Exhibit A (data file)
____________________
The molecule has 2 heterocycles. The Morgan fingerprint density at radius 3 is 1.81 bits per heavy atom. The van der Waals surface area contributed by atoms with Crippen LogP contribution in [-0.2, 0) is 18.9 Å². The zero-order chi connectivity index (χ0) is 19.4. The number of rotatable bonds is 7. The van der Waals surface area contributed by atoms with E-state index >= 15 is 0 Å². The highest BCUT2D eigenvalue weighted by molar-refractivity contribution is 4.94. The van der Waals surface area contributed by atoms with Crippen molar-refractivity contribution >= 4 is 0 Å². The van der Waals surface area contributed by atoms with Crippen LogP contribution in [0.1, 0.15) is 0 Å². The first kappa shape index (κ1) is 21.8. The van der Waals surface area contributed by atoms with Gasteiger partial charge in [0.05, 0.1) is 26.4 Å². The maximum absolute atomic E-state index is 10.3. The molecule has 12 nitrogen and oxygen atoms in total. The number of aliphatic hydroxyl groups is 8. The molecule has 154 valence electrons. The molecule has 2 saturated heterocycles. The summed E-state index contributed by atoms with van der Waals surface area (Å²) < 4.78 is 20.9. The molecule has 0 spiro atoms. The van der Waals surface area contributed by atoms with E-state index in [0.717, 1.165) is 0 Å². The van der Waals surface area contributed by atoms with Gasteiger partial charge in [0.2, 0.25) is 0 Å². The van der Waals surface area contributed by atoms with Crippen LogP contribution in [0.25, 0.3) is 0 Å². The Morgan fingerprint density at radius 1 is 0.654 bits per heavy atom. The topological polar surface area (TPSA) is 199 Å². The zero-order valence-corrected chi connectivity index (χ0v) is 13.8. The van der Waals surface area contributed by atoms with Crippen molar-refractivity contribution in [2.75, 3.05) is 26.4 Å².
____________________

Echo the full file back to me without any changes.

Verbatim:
The molecule has 2 heterocycles. The Morgan fingerprint density at radius 3 is 1.81 bits per heavy atom. The van der Waals surface area contributed by atoms with Crippen LogP contribution in [-0.2, 0) is 18.9 Å². The zero-order chi connectivity index (χ0) is 19.4. The number of rotatable bonds is 7. The van der Waals surface area contributed by atoms with E-state index >= 15 is 0 Å². The highest BCUT2D eigenvalue weighted by molar-refractivity contribution is 4.94. The van der Waals surface area contributed by atoms with Crippen molar-refractivity contribution >= 4 is 0 Å². The van der Waals surface area contributed by atoms with Crippen LogP contribution in [0.1, 0.15) is 0 Å². The first kappa shape index (κ1) is 21.8. The van der Waals surface area contributed by atoms with Gasteiger partial charge in [0.05, 0.1) is 26.4 Å². The maximum absolute atomic E-state index is 10.3. The molecule has 12 nitrogen and oxygen atoms in total. The number of aliphatic hydroxyl groups is 8. The molecule has 154 valence electrons. The molecule has 2 saturated heterocycles. The summed E-state index contributed by atoms with van der Waals surface area (Å²) < 4.78 is 20.9. The molecule has 0 spiro atoms. The van der Waals surface area contributed by atoms with E-state index in [0.717, 1.165) is 0 Å². The van der Waals surface area contributed by atoms with Gasteiger partial charge in [0.2, 0.25) is 0 Å². The van der Waals surface area contributed by atoms with Crippen LogP contribution in [0.25, 0.3) is 0 Å². The Morgan fingerprint density at radius 1 is 0.654 bits per heavy atom. The topological polar surface area (TPSA) is 199 Å². The zero-order valence-corrected chi connectivity index (χ0v) is 13.8. The van der Waals surface area contributed by atoms with Crippen molar-refractivity contribution in [2.75, 3.05) is 26.4 Å².